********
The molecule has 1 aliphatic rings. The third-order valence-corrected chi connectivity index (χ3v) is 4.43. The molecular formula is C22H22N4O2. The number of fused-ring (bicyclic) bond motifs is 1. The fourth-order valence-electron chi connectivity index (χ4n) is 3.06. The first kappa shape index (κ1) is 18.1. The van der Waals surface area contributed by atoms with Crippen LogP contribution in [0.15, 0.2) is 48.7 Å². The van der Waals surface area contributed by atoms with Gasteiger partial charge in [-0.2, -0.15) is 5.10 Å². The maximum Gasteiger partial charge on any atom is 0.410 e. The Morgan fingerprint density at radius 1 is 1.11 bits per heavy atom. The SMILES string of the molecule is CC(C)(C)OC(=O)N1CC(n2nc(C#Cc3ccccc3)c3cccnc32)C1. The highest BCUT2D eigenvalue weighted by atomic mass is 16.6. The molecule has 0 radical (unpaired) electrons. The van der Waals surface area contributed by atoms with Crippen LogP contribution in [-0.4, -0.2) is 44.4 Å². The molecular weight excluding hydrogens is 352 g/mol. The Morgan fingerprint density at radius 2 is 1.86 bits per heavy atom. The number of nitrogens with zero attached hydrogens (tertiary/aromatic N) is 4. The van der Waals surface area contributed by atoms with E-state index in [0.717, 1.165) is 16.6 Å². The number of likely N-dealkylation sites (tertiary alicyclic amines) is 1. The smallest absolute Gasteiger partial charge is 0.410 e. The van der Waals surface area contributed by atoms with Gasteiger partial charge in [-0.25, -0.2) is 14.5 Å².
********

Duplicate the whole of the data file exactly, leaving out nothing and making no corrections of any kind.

The molecule has 1 aliphatic rings. The third-order valence-corrected chi connectivity index (χ3v) is 4.43. The molecular formula is C22H22N4O2. The number of fused-ring (bicyclic) bond motifs is 1. The fourth-order valence-electron chi connectivity index (χ4n) is 3.06. The first kappa shape index (κ1) is 18.1. The van der Waals surface area contributed by atoms with Crippen LogP contribution in [0.15, 0.2) is 48.7 Å². The van der Waals surface area contributed by atoms with Gasteiger partial charge in [-0.2, -0.15) is 5.10 Å². The maximum Gasteiger partial charge on any atom is 0.410 e. The Morgan fingerprint density at radius 1 is 1.11 bits per heavy atom. The SMILES string of the molecule is CC(C)(C)OC(=O)N1CC(n2nc(C#Cc3ccccc3)c3cccnc32)C1. The highest BCUT2D eigenvalue weighted by atomic mass is 16.6. The molecule has 0 radical (unpaired) electrons. The van der Waals surface area contributed by atoms with Crippen LogP contribution in [-0.4, -0.2) is 44.4 Å². The molecular weight excluding hydrogens is 352 g/mol. The Morgan fingerprint density at radius 2 is 1.86 bits per heavy atom. The number of nitrogens with zero attached hydrogens (tertiary/aromatic N) is 4. The van der Waals surface area contributed by atoms with E-state index in [0.717, 1.165) is 16.6 Å². The number of likely N-dealkylation sites (tertiary alicyclic amines) is 1. The smallest absolute Gasteiger partial charge is 0.410 e. The van der Waals surface area contributed by atoms with Gasteiger partial charge in [-0.25, -0.2) is 14.5 Å².